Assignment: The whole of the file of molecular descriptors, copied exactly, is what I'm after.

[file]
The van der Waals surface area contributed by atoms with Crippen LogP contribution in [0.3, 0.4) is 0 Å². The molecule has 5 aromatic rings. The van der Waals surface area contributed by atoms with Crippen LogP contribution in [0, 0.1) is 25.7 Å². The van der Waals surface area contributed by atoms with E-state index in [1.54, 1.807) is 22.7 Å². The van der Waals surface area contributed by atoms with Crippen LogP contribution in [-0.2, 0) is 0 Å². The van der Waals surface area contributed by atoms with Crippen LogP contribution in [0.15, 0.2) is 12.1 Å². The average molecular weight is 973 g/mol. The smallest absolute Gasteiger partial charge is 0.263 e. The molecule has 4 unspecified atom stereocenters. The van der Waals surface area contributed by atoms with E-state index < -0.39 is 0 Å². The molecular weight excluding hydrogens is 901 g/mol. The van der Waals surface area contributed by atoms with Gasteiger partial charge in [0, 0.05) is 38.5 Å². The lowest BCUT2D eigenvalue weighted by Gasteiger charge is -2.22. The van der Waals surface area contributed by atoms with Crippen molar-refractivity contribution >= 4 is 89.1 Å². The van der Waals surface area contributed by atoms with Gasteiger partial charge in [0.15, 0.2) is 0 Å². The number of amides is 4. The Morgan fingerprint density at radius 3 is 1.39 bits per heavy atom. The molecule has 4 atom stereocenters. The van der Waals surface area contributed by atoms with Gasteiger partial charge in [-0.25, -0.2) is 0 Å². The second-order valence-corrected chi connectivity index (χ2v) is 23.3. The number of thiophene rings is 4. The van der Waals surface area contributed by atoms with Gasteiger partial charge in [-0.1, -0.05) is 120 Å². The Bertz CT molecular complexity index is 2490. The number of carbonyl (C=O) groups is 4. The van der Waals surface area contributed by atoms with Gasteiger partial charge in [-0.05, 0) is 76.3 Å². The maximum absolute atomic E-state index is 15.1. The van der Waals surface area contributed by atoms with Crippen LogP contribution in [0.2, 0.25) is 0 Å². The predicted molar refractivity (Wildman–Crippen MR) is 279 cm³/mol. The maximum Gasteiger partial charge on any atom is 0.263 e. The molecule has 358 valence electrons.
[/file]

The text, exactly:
The van der Waals surface area contributed by atoms with Crippen LogP contribution in [0.3, 0.4) is 0 Å². The molecule has 5 aromatic rings. The van der Waals surface area contributed by atoms with Crippen LogP contribution in [0, 0.1) is 25.7 Å². The van der Waals surface area contributed by atoms with E-state index in [1.54, 1.807) is 22.7 Å². The van der Waals surface area contributed by atoms with Crippen LogP contribution in [-0.2, 0) is 0 Å². The van der Waals surface area contributed by atoms with Crippen LogP contribution in [0.15, 0.2) is 12.1 Å². The average molecular weight is 973 g/mol. The smallest absolute Gasteiger partial charge is 0.263 e. The molecule has 4 unspecified atom stereocenters. The van der Waals surface area contributed by atoms with E-state index < -0.39 is 0 Å². The molecular weight excluding hydrogens is 901 g/mol. The van der Waals surface area contributed by atoms with Gasteiger partial charge in [0, 0.05) is 38.5 Å². The lowest BCUT2D eigenvalue weighted by Gasteiger charge is -2.22. The van der Waals surface area contributed by atoms with Crippen molar-refractivity contribution >= 4 is 89.1 Å². The van der Waals surface area contributed by atoms with Gasteiger partial charge in [0.15, 0.2) is 0 Å². The number of amides is 4. The Morgan fingerprint density at radius 3 is 1.39 bits per heavy atom. The molecule has 4 atom stereocenters. The van der Waals surface area contributed by atoms with Gasteiger partial charge in [-0.25, -0.2) is 0 Å². The second-order valence-corrected chi connectivity index (χ2v) is 23.3. The number of thiophene rings is 4. The van der Waals surface area contributed by atoms with Gasteiger partial charge in [-0.1, -0.05) is 120 Å². The Bertz CT molecular complexity index is 2490. The number of carbonyl (C=O) groups is 4. The van der Waals surface area contributed by atoms with Gasteiger partial charge in [-0.05, 0) is 76.3 Å². The maximum absolute atomic E-state index is 15.1. The van der Waals surface area contributed by atoms with Crippen LogP contribution in [0.2, 0.25) is 0 Å². The predicted molar refractivity (Wildman–Crippen MR) is 279 cm³/mol. The maximum Gasteiger partial charge on any atom is 0.263 e. The molecule has 358 valence electrons.